12. “My family likes to joke that I didn’t even like children when I was a child. I knew I didn’t want to have kids back in elementary school when we were asked to describe how we want our future to look and everyone else imagined having a family and that just didn’t make sense to me. That feeling has never changed. I don’t think I’d be a good parent and the horror that some women go through during pregnancy is not worth it to me.” —Jules, 26

    13. “Motherhood has never been a dream of mine. When I was a child, I opted to play video games instead of playing house, wore overalls instead of make-believe “wedding dresses,” and never selected a baby doll at Toys R Us. Now, as a woman in her 40s, my preferences haven’t changed. However, I do care about children and choose to support them through the non-profit route: sponsoring children, donating to child-related causes like No Kid Hungry, and volunteering to be a mentor. Also, I’m okay being the ‘somewhat cool’ last-resort babysitter when my friends or family can’t find anyone else. My favorite movie was and still is Adventures in Babysitting.” —Joy, 40

    14.Sex work has allowed me to deeply understand how men think—why they settle, why they cheat, and how little they understand about bodies that bear children. They think they know but they really don’t! People who give birth can experience regular prolapsing, dental complications, skin discoloration, and more. Seeing the intimate sides of men gives me less trust in believing that I’ll be raising a child in a partnered household, and raising kids alone is a huge undertaking that I’m not confident I can do well.” —Addis, 27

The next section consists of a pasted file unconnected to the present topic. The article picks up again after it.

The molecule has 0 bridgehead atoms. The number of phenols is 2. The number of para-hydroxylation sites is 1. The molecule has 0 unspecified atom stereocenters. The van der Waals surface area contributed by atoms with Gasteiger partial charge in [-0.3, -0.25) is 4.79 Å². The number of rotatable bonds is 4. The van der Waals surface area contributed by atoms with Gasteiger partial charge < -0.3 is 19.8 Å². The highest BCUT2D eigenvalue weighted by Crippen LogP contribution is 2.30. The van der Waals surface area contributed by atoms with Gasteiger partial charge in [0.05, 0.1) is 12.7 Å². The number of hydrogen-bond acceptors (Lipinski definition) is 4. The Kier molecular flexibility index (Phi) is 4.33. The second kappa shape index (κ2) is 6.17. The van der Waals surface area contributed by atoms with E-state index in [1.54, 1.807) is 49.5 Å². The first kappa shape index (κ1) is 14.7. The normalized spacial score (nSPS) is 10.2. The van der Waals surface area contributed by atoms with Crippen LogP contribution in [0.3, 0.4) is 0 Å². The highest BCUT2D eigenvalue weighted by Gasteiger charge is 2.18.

15. “Since I turned 30 three years ago, many of my friends have started having kids, so I’ve spent a fair share of time observing and listening to stories. Everyone is exhausted, relationships turn upside down, and despite the unconditional love I know parents experience for their children, the sacrifice that comes with it increasingly outweighs the benefits to me as I get older. I’m in the best partnership I’ve ever had, my partner feels the same, and we don’t want to change our lives to have a child. It honestly feels freeing and I’m excited to be a great ‘aunt’ to my friends’ kids without all of the weight of being a parent.” —Natassia, 33

    Quotes have been lightly edited for context and clarity.

    Headshot of Kayla Kibbe

    Kayla Kibbe

    Associate Sex & Relationships Editor

    Kayla Kibbe (she/her) is the Associate Sex and Relationships Editor at Cosmopolitan, where she covers all things sex, love, dating, and relationships • She lives in Astoria, Queens and probably won’t stop talking about how great it is if you bring it up • Follow her on Twitter and Instagram